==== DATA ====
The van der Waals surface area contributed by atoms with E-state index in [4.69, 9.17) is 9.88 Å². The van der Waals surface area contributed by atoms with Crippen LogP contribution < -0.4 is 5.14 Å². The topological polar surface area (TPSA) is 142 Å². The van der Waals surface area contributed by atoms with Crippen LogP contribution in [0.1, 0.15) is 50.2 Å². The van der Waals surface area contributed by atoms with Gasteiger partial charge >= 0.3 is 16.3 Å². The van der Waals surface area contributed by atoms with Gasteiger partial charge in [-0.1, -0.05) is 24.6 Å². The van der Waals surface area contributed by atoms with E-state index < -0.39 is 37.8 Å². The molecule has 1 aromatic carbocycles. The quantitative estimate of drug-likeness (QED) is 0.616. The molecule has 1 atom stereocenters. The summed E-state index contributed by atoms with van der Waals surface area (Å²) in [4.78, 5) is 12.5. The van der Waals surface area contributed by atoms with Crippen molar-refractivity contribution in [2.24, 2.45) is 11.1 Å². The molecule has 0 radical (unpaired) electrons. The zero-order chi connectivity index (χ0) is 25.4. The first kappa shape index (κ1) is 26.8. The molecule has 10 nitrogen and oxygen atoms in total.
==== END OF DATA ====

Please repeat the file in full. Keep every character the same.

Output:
The van der Waals surface area contributed by atoms with E-state index in [4.69, 9.17) is 9.88 Å². The van der Waals surface area contributed by atoms with Crippen LogP contribution < -0.4 is 5.14 Å². The topological polar surface area (TPSA) is 142 Å². The van der Waals surface area contributed by atoms with Crippen LogP contribution in [0.1, 0.15) is 50.2 Å². The van der Waals surface area contributed by atoms with Gasteiger partial charge >= 0.3 is 16.3 Å². The van der Waals surface area contributed by atoms with Gasteiger partial charge in [-0.1, -0.05) is 24.6 Å². The van der Waals surface area contributed by atoms with E-state index < -0.39 is 37.8 Å². The molecule has 1 aromatic carbocycles. The quantitative estimate of drug-likeness (QED) is 0.616. The molecule has 1 atom stereocenters. The summed E-state index contributed by atoms with van der Waals surface area (Å²) in [4.78, 5) is 12.5. The van der Waals surface area contributed by atoms with Crippen molar-refractivity contribution in [2.24, 2.45) is 11.1 Å². The molecule has 0 radical (unpaired) electrons. The zero-order chi connectivity index (χ0) is 25.4. The first kappa shape index (κ1) is 26.8. The molecule has 10 nitrogen and oxygen atoms in total.